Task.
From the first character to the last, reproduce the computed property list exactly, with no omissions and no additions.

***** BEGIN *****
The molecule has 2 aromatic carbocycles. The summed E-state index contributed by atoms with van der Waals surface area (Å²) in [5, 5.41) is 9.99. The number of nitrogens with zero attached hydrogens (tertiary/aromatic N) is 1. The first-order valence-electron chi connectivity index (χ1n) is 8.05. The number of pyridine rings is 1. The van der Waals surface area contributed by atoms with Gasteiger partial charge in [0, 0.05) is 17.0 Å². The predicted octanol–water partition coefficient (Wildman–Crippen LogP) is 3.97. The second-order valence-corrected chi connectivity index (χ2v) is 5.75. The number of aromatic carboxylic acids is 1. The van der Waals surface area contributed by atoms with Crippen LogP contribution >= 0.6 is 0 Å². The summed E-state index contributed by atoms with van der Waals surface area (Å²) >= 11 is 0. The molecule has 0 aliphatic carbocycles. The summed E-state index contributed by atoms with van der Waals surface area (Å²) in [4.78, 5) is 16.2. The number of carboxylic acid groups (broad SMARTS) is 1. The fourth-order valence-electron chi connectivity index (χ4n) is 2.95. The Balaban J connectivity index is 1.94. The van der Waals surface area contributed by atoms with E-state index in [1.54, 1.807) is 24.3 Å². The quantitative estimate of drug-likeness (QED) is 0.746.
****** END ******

The molecule has 2 aromatic carbocycles. The summed E-state index contributed by atoms with van der Waals surface area (Å²) in [5, 5.41) is 9.99. The number of nitrogens with zero attached hydrogens (tertiary/aromatic N) is 1. The first-order valence-electron chi connectivity index (χ1n) is 8.05. The number of pyridine rings is 1. The van der Waals surface area contributed by atoms with Gasteiger partial charge in [0, 0.05) is 17.0 Å². The predicted octanol–water partition coefficient (Wildman–Crippen LogP) is 3.97. The second-order valence-corrected chi connectivity index (χ2v) is 5.75. The number of aromatic carboxylic acids is 1. The van der Waals surface area contributed by atoms with Crippen LogP contribution >= 0.6 is 0 Å². The summed E-state index contributed by atoms with van der Waals surface area (Å²) >= 11 is 0. The molecule has 0 aliphatic carbocycles. The summed E-state index contributed by atoms with van der Waals surface area (Å²) in [4.78, 5) is 16.2. The number of carboxylic acid groups (broad SMARTS) is 1. The fourth-order valence-electron chi connectivity index (χ4n) is 2.95. The Balaban J connectivity index is 1.94. The van der Waals surface area contributed by atoms with E-state index in [1.54, 1.807) is 24.3 Å². The quantitative estimate of drug-likeness (QED) is 0.746.